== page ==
Interview on 03/13/2019 at 1200 with the NM revealed that she heard a comment, "in passing" (no date or time) from a staff member (unable to recall name), about the patient's family member calling the unit on 01/25/2019 (no specified time), "yelling at us" (about the patient being outside when he arrived to pick her up at discharge). Interview revealed the NM received a phone call from the Office of Patient Experience, sharing a call had been received from the patient's family member verbalizing "concerns about the patient being out in the cold at discharge." Interview revealed the NM conducted a chart review and spoke with the nurse who discharged the patient (RN #1). According to the NM, a Nurse Technician (NT) #1 escorted the patient downstairs for discharge with a robe, pants, and socks on, and a blanket draped around her, because she did not have a coat. "The patient told the NT that her (family member) had been waiting an hour," she said. Interview revealed when NT #1 took the patient down for discharge, NT #1 rolled her outside, for "approximately 5 minutes," but the family member was not there. Interview revealed when the family member drove up, he "yelled at (NT #1), Why do you have her (Patient #8) out here in the cold?" NT #1 assisted the patient into the vehicle. Interview revealed, "By the time the NT (#1) got back up to the unit, the (family member) had called the unit, yelling at the charge nurse (upset that patient was outside in the cold, waiting to be picked up instead of inside the building when he arrived). I emailed the Office of Patient Experience Specialist (OPES) to let them know that I'd followed up." The NM shared the patient may have waited to be picked up, "maybe 5-10 minutes."

Interview on 03/12/2019 at 1515 with the Director of Quality revealed the patient should have been taken back into the heated waiting area to wait for her transportation as opposed to waiting out in the cold weather.

Interview on 03/13/2019 at 1600 with NT #1 and NM revealed she assisted another NT (#2) to get the patient dressed for discharge. The NT shared the patient told her that her "(family member) had been waiting an hour, and that he was livid (furiously angry)." Interview revealed the patient was dressed in "fuzzy pink pants, no shirt, by choice", a robe, a sock, with no shoe or coat. Interview revealed Patient #8 did not have a shirt, shoe or coat from home and declined a hospital gown or scrub top. NT #1 indicated a blanket was used to drape around the patient, since she did not have a coat, "to keep her warm." Interview revealed when NT #1 rolled the patient down to the lobby, the NT took her outside because the patient reported that her family member had been "waiting an hour". The NT revealed the family member was not there and instead of taking the patient back into the heated waiting area, the two waited outside "5-7 minutes, no more than 10 minutes." Interview revealed when the family member arrived, he got out of the vehicle, "Yelling, I can't believe you have a cancer patient out here in the cold with no coat on." The NT stated that by the time she got back to the unit, the family member had called and shared his concern about the patient being out in the cold when there was a heated waiting area available. Interview revealed NT #1 did not think about having the patient outside and that the patient did not complain of being cold. "If I had to do it over, I would've brought her back into the lobby and waited until I saw him (family member) pull up.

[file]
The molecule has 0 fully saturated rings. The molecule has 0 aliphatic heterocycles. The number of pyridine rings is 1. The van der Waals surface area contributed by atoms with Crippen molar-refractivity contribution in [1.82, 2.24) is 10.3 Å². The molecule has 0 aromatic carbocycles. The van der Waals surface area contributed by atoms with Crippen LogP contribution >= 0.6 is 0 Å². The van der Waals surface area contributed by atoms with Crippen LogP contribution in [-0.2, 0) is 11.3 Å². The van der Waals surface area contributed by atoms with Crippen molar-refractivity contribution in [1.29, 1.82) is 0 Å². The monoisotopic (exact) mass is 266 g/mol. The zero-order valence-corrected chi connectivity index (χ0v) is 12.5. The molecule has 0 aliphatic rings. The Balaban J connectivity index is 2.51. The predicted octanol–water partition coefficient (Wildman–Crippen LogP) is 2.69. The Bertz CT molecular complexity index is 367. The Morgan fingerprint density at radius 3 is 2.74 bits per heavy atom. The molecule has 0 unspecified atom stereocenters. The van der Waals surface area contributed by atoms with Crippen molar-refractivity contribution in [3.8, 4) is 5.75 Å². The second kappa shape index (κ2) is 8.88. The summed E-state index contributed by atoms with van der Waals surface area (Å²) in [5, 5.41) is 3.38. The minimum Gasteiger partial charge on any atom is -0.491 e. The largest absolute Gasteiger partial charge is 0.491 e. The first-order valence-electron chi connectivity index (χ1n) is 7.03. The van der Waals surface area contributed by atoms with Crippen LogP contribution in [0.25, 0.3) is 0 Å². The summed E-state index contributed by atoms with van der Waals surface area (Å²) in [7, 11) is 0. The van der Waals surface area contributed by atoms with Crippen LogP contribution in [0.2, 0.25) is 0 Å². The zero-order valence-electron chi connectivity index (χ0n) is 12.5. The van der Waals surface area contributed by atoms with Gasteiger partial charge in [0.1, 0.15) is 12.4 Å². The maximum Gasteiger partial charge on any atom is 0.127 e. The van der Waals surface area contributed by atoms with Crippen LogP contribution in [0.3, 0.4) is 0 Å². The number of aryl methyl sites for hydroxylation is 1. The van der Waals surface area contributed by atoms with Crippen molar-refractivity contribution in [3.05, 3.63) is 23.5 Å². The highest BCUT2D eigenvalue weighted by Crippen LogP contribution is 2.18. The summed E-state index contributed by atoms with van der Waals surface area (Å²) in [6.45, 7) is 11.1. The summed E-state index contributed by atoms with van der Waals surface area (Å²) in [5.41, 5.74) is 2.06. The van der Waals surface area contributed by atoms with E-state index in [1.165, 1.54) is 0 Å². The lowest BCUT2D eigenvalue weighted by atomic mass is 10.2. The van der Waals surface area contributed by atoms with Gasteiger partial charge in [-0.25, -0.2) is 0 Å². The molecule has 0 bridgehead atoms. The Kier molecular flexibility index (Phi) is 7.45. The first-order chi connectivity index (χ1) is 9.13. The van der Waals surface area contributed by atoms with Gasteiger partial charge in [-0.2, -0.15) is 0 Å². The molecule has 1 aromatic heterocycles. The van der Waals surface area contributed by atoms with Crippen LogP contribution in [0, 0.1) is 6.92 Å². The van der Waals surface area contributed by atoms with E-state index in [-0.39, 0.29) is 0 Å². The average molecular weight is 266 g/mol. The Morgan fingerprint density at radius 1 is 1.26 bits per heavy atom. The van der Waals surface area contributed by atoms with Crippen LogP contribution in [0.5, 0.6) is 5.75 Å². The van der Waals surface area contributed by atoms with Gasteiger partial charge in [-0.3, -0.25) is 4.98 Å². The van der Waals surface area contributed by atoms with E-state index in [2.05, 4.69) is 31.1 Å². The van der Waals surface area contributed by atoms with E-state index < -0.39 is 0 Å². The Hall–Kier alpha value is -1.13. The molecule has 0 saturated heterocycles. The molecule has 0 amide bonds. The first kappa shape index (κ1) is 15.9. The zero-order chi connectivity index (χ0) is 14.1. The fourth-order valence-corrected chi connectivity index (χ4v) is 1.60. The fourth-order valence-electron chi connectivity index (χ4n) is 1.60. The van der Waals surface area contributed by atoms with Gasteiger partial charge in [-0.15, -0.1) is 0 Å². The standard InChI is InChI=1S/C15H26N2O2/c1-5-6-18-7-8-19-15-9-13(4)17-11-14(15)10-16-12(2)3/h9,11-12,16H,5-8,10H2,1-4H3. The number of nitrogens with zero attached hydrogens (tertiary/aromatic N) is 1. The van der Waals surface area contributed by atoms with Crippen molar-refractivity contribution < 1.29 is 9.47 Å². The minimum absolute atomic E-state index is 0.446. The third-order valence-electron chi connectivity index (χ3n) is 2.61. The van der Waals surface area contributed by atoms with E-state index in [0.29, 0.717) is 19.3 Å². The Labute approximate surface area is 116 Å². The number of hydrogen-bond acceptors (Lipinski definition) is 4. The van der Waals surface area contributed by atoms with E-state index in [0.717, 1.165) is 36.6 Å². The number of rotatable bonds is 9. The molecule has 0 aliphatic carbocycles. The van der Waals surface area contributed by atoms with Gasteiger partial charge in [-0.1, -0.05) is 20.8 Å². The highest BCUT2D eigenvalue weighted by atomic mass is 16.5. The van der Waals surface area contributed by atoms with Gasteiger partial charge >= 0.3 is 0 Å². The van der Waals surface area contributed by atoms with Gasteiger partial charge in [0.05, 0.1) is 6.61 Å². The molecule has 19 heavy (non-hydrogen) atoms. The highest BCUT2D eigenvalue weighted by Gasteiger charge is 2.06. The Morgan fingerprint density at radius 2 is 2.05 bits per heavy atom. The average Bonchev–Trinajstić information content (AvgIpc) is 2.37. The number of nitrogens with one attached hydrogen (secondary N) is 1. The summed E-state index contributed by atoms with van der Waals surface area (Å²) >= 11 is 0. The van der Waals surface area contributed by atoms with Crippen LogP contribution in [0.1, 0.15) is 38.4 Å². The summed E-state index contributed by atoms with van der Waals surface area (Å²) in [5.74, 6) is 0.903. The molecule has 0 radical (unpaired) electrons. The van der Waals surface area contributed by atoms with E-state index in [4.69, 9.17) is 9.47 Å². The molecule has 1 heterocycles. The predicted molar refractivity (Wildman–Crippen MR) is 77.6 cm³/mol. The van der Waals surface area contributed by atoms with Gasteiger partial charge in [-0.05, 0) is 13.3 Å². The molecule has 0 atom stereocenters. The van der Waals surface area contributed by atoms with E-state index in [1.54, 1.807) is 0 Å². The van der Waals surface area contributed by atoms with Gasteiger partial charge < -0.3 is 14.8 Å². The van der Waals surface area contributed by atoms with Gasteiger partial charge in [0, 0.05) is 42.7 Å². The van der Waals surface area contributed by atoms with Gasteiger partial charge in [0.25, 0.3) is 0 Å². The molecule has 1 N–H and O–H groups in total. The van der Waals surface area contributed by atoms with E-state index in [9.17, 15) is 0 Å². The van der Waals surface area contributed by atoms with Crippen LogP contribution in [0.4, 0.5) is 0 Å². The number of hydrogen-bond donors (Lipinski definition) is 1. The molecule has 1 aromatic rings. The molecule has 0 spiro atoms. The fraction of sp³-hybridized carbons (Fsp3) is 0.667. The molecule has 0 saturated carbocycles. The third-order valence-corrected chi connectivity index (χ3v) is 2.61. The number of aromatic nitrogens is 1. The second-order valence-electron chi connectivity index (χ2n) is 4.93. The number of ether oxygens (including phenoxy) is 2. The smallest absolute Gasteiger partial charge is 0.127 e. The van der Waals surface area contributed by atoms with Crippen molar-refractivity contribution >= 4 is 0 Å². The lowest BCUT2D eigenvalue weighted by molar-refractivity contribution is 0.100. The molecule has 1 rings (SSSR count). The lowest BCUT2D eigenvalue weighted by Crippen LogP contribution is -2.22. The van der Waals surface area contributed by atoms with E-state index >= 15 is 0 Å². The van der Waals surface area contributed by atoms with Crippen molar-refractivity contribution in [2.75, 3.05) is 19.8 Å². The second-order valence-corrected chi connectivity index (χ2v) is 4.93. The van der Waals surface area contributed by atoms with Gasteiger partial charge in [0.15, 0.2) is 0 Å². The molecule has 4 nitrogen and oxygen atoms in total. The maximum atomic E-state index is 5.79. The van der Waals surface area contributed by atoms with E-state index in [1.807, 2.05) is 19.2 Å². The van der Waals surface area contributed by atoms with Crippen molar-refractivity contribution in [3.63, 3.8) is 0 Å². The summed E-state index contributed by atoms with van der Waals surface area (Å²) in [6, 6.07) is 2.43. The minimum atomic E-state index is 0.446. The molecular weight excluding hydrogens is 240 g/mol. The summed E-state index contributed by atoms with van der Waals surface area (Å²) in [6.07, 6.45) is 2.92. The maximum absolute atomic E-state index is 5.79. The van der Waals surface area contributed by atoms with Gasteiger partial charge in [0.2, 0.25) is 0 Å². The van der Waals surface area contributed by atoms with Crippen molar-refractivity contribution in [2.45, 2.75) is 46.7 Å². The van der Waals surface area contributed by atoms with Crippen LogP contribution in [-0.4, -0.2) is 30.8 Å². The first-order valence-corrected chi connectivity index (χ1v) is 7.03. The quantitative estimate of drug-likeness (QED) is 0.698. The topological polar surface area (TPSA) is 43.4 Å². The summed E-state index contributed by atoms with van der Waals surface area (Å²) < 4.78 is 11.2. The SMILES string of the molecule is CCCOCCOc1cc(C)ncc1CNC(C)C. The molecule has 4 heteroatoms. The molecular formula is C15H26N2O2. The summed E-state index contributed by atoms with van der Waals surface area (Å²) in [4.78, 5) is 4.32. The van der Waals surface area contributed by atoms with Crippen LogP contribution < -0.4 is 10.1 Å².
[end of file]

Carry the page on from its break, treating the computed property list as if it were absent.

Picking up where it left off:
Interview on 03/14/2019 at 0915 with the Director of Quality revealed a call (no date or time provided) was received from an outside dialysis center. The call "wasn't from the patient or patient's family and we never reached her (patient) to see if she wanted us to enter a grievance on her behalf. Interview revealed the patient, family member, or guardian were considered an "authorized patient representative". If a grievance is filed by another individual, the hospital's practice was to send a follow up response as outlined in the grievance management policy, to the patient and not the individual filing the grievance, "due to privacy concerns. We attempted to reach the patient. The part where the (family member) called the unit, nor the patient's reported concern about going home with the family member, didn't get to the grievance team. This is the first I'm hearing about it," she said. Interview revealed, "I think this is an area of opportunity for us. I was not aware the (family member) called the unit and complained or that she (the patient) told the NT she was afraid to go home. We should've investigated and sent a letter to the patient and apologized (for having her wait outside)." Interview revealed further investigation into the reported concerns was warranted and would occur.